Accentuate the Positive — Writing Tips

This article appeared in the Story Circle Journal, September 2018.

Accentuate the Positive: How to Give (and Take) Criticism

When I was in my twenties and decided to pursue the literary side of writing, I took a short-story course with a famous author and teacher (whose name will remain “Joe”). At the time, I was nursing a broken heart. I wrote a fictionalized version of the relationship, fashioning it into a dramatic (or perhaps melodramatic) storyline. A week after submitting our stories, Joe opened his briefcase and flipped through a stack of papers as if he were shuffling cards. From my first-row seat, I could see black-inked comments, arrows, exclamation marks, and enough colored Post-its for a roomful of confetti.

Without revealing the author’s name, Joe read a two-page dialogue between a man and woman in a heated argument. I could feel my cheeks redden. With each character, Joe’s voice took on a prolonged screechy tone, deeper for the male and weepy for the female. He wrote the names of the characters on the blackboard and elicited negative comments from the students. At the end of class, holding back tears, I collected my story and asked Joe, “Why did you pick mine to dissect if it was so terrible?”

“Oh, but it was the best one in the class.” Then Joe said, “And you can imagine the quality of the others.”

Although I made a career as a writer, I didn’t produce another fictional piece for almost twenty years. By that time, I learned to choose positive mentors and joined a writing group of all females. Later in life, as an MFA student, I was bewildered by my teachers’ poor preparation in the art of workshopping, often allowing dismissive, hurtful remarks. When I began to teach writing, I vowed to nurture this art, so that my students were not only vested in improving their work but in helping others. My students responded with enthusiastic and creative revisions.

Ten Tips for Critiquing

1. Look at the piece from the writer’s perspective. What is she trying to accomplish? Do NOT put your value judgments on the work. It is NOT helpful to say, “This is not my taste.”  Instead of “what I like,” think of “what this piece is like.”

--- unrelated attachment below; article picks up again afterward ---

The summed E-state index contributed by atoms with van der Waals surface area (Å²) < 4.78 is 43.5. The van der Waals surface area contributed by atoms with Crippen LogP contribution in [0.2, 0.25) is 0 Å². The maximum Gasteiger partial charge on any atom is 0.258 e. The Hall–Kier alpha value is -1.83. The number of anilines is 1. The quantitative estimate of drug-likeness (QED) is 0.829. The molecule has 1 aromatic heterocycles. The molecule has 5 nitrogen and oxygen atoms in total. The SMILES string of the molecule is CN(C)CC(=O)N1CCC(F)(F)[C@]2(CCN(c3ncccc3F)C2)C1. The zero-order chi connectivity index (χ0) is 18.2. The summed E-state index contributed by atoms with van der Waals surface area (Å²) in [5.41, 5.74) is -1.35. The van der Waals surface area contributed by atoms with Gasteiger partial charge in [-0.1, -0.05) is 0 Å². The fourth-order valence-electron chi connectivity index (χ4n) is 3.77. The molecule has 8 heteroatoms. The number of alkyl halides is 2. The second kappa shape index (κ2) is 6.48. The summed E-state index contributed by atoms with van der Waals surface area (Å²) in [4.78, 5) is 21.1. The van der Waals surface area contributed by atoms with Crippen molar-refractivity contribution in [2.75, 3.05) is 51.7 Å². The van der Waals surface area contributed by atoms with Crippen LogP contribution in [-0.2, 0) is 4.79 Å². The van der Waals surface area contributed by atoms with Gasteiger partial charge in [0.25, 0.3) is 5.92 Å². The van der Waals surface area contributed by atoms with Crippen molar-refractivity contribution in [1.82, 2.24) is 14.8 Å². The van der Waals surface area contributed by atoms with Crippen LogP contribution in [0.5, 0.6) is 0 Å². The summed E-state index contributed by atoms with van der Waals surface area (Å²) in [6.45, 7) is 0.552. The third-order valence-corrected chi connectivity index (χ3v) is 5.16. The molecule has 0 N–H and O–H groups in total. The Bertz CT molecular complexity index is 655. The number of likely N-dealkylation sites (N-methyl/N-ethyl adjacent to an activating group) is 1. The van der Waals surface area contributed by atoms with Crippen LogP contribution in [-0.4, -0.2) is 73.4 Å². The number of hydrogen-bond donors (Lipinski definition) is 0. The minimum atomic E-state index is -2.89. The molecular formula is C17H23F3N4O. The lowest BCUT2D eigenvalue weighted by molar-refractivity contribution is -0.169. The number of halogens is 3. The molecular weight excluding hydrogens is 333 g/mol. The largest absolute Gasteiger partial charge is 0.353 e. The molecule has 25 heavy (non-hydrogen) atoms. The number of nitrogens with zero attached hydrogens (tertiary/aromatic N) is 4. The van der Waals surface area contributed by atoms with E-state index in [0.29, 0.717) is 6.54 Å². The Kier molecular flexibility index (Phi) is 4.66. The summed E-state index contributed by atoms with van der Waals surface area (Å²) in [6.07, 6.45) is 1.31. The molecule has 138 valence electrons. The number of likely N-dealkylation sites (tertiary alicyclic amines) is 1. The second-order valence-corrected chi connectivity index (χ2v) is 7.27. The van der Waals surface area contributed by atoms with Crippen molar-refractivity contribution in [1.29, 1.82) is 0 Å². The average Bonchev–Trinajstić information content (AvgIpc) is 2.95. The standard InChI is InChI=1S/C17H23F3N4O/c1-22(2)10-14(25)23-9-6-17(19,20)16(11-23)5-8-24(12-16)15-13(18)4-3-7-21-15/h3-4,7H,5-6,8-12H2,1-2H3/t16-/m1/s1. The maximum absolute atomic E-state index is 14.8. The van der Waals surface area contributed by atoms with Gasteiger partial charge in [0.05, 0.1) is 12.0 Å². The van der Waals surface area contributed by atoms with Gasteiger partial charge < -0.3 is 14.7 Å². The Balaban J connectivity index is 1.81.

2. Closed-door and open-door criticism. Some words inspire you to revise and others lock you into a self-critical mode. Avoid words like “boring” and “not interesting.”  Turn them around and say instead, “Perhaps this scene can use more detail.” Avoid the word “should.”

3. Be respectful and supportive. Look for cues that the writer is taking in the comments and not upset by them.

4. Focus on the strengths of the piece. Is the writing lively? Are there good details? 

5. What is the piece lacking? Do you want to know more? Is there something that you don’t understand? Does the scene need more description? Does it need a backstory? Is there too much dialogue or not enough? Are the characters thinly drawn? Is the pacing choppy? Make suggestions as “suggestions,” not as absolutes.

6. Listen for Voice. This is the character of the writer, the personality (sad, happy, ironic, humorous, thoughtful). Is it too formal or informal? Is it active or passive?

7. Point of View (POV). Make sure the POV is consistent and is the best use for this piece.

8. Scenes and Dialogue. Does the scene work with or without dialogue? Can I picture the setting? Do the voices sound distinctive and believable?

9. Tension/Resolution. Are there tension points? Can they be further developed? Is there growth or change?

10. Focus. What is the most important theme? Is the writing about too many things?

      Read the piece twice: once for content, second for comments. Pay attention to character development, language, and integrity of story. Note inconsistencies, repetitions, gross grammatical mistakes/typos/format issues.  But don’t overwhelm with critical remarks. Notice phrases you like. Remember that you are helping the writer make the best story that she intends. Follow these guidelines when revising your own work – and don’t take the “Joes” of the world too seriously.